Jan 22, 2009

Getting America Back on Its Feet, the 1933 Version

(NYTimes) - By the time Franklin D. Roosevelt was inaugurated as president on March 4, 1933, banks were closed in 38 states, and withdrawals were limited in the other 10. The stock exchange had announced that it wouldn’t open that morning and wouldn’t say when it would reopen.
Unemployment was, officially, over 25 percent and actually far higher as many of those counted as employed were working only part time. Farms were being foreclosed at the rate of 20,000 a month. Hundreds of thousands were living in “Hoovervilles” and eating at soup kitchens or scavenging food from garbage cans. Farmers could not find a market for their crops. Many thought the end of the American experiment was near. Adam Cohen’s new book, “Nothing to Fear,” shows why it was not. Continued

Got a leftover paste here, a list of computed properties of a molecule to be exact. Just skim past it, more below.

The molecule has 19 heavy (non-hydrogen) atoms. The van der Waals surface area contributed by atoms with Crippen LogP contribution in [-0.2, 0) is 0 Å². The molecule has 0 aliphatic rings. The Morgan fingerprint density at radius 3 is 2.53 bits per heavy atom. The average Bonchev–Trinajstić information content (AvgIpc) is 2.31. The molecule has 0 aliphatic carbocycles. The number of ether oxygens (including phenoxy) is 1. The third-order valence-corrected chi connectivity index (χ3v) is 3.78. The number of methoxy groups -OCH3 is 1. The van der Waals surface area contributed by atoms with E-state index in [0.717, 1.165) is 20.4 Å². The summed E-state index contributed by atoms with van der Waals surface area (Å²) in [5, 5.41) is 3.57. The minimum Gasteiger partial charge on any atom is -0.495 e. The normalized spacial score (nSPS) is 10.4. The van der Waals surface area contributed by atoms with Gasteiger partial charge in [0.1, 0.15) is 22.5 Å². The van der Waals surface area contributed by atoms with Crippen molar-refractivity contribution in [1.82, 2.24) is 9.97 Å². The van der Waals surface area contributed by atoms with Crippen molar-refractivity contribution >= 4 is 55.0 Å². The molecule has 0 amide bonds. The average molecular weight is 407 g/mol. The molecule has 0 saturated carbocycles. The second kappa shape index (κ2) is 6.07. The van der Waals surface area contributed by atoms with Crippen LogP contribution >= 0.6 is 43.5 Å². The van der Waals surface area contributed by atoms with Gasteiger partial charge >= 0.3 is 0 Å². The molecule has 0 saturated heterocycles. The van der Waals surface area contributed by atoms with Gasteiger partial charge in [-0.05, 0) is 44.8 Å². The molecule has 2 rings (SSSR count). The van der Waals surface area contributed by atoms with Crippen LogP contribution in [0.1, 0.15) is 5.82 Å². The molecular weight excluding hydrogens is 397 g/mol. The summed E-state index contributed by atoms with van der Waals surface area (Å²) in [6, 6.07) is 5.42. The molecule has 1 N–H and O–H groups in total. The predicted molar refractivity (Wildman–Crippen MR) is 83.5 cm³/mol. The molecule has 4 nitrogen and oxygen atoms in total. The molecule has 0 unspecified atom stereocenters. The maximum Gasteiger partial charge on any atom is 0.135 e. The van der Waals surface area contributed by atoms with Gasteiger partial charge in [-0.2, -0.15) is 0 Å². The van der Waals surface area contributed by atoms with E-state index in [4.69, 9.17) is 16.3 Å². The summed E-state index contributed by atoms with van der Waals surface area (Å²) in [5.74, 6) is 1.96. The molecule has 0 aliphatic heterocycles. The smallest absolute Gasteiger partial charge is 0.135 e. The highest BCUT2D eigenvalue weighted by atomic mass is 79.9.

"Nothing to Fear" excerpt: Edmund Wilson, the well-known writer, toured Chicago in 1932 and found a "sea of misery." On one stop, he saw an old Polish immigrant "dying of a tumor, with no heat in the house, on a cold day." In the city's flophouses, Wilson encountered "a great deal of t.b." and "spinal meningitis" that "got out of hand for a while and broke nine backs on its rack." Worst of all were the garbage dumps, "diligently haunted by the hungry." In the summer heat, when "the flies were thick," a hundred people descended on one dump, "falling on the heap of refuse as soon as the truck had pulled out and digging in it with sticks and hands." Even spoiled meat was claimed, since the desperate foragers could "cut out the worst parts" or "scald it and sprinkle it with soda to neutralize the taste and smell." A widowed housekeeper who was unable to find work showed up with her fourteen-year-old son. "Before she picked up the meat," Wilson wrote, "she would always take off her glasses so that she would not be able to see the maggots." Continued

Photo: Frances Perkins by Jean MacLane (U.S. Department of Labor)